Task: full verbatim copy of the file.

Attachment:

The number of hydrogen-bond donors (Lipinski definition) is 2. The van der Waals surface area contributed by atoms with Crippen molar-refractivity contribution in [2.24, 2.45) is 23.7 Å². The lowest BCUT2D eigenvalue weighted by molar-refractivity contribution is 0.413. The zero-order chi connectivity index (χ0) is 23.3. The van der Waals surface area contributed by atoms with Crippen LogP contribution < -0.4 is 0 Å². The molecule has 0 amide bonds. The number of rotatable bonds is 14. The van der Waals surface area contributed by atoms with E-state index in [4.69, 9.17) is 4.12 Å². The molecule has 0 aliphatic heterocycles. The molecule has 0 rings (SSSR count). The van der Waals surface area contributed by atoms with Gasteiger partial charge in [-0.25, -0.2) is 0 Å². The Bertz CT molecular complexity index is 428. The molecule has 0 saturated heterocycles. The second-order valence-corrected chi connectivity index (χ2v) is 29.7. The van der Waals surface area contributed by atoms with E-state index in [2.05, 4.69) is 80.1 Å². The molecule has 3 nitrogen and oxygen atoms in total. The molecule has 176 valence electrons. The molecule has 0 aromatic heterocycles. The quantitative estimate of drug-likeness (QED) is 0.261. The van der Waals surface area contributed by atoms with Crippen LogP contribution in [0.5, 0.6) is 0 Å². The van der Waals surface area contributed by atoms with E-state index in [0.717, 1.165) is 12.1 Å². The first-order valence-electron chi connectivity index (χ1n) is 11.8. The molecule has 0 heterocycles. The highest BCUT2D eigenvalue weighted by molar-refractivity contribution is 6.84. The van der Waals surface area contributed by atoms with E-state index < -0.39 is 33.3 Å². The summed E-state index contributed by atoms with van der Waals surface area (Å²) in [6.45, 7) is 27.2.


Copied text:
The number of hydrogen-bond donors (Lipinski definition) is 2. The van der Waals surface area contributed by atoms with Crippen molar-refractivity contribution in [2.24, 2.45) is 23.7 Å². The lowest BCUT2D eigenvalue weighted by molar-refractivity contribution is 0.413. The zero-order chi connectivity index (χ0) is 23.3. The van der Waals surface area contributed by atoms with Crippen LogP contribution < -0.4 is 0 Å². The molecule has 0 amide bonds. The number of rotatable bonds is 14. The van der Waals surface area contributed by atoms with E-state index in [4.69, 9.17) is 4.12 Å². The molecule has 0 aliphatic heterocycles. The molecule has 0 rings (SSSR count). The van der Waals surface area contributed by atoms with Gasteiger partial charge in [-0.25, -0.2) is 0 Å². The Bertz CT molecular complexity index is 428. The molecule has 0 saturated heterocycles. The second-order valence-corrected chi connectivity index (χ2v) is 29.7. The van der Waals surface area contributed by atoms with E-state index in [2.05, 4.69) is 80.1 Å². The molecule has 3 nitrogen and oxygen atoms in total. The molecule has 176 valence electrons. The molecule has 0 aromatic heterocycles. The quantitative estimate of drug-likeness (QED) is 0.261. The van der Waals surface area contributed by atoms with Crippen LogP contribution in [0.5, 0.6) is 0 Å². The van der Waals surface area contributed by atoms with E-state index in [0.717, 1.165) is 12.1 Å². The first-order valence-electron chi connectivity index (χ1n) is 11.8. The molecule has 0 heterocycles. The highest BCUT2D eigenvalue weighted by molar-refractivity contribution is 6.84. The van der Waals surface area contributed by atoms with E-state index < -0.39 is 33.3 Å². The summed E-state index contributed by atoms with van der Waals surface area (Å²) in [6.45, 7) is 27.2.